The writer, Dan Chiras, points out that conventional energy costs about 17 cents per kwh in New Jersey and in many major cities conventional electricity costs 10 to 12 cents per kwh. In the Midwest, the unsubsidized cost of solar has fallen to 13.7 cents per kwh and federal tax credits bring it to less than 10 cents. To sweeten the financial incentives even more, some U.S. utilities currently buy renewable energy credits from customers that help them meet state goals for renewable energy production.
I get my electricity from Shenandoah Valley Electric Cooperative and, since I'm just beginning to check this out I, don't know if it makes economic sense in my situation. At our pre-Civil War home I mostly heat with propane (and wood) and cook with propane. In addition to lighting, the water heater and dryer (we hang 75% of laundry on the line) are electric and one room has electrically warmed flooring. In short, we are far from a totally electric home. I do know that (including the basic consumer charge; riders, distribution charges, and adjustments; and local/state taxes) I am paying about 11.75 cents per kwh used.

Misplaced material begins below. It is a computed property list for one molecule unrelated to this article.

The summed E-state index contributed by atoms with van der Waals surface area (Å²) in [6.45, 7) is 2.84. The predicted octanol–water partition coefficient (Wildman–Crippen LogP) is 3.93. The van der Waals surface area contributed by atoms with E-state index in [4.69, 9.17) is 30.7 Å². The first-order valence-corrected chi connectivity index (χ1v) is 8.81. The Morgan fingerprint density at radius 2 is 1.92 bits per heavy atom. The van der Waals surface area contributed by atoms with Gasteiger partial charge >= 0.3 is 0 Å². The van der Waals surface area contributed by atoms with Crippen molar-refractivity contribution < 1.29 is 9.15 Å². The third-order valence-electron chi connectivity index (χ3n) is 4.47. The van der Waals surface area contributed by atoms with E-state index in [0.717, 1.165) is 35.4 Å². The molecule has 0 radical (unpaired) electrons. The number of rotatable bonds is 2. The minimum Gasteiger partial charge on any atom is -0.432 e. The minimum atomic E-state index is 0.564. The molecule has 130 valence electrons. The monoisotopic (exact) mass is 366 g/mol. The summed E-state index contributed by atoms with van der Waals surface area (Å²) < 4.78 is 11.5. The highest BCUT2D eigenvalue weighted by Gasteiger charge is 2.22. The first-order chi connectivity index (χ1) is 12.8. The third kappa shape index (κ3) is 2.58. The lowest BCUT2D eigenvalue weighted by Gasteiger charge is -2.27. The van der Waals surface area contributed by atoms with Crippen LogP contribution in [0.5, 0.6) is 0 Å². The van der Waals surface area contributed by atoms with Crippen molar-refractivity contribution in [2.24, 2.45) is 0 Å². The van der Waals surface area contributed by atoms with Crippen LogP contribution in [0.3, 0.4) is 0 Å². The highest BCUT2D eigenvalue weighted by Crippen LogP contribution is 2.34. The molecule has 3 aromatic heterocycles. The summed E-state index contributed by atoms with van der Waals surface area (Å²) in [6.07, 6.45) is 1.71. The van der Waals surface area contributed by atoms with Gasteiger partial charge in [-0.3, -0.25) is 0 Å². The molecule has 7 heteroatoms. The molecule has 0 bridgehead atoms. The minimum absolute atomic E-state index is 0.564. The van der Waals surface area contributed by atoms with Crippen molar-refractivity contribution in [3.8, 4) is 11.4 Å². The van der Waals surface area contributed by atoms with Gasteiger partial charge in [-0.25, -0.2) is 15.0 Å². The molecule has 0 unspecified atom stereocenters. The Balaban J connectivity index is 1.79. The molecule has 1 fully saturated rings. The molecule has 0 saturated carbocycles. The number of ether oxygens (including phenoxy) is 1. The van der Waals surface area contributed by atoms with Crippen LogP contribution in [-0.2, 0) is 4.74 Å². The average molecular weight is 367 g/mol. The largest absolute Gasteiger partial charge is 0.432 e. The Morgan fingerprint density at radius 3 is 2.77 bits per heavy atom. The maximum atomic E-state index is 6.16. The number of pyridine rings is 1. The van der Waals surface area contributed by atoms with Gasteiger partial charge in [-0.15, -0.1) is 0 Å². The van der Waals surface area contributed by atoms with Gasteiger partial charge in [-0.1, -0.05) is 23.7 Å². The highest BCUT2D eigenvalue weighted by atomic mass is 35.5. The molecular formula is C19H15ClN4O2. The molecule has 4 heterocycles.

At this point I don't know the viability and costs of installing a photovoltaic (PV) system at my location. I don't know how quickly I could recoup the upfront costs or how it would impact resale value. I don't know how cooperative my co-op will be, although I am reasonably impressed with their conservation programs and overall service. And, I certainly don't know if federal tax credits will make a PV system cost effective.
But, I recently watched construction nearby of a solar system to provide heating at a poultry house and I do know that with costs of PV systems coming down quickly, the current environment may be a good time start humming the 1969 George Harrison song, "Here Comes the Sun."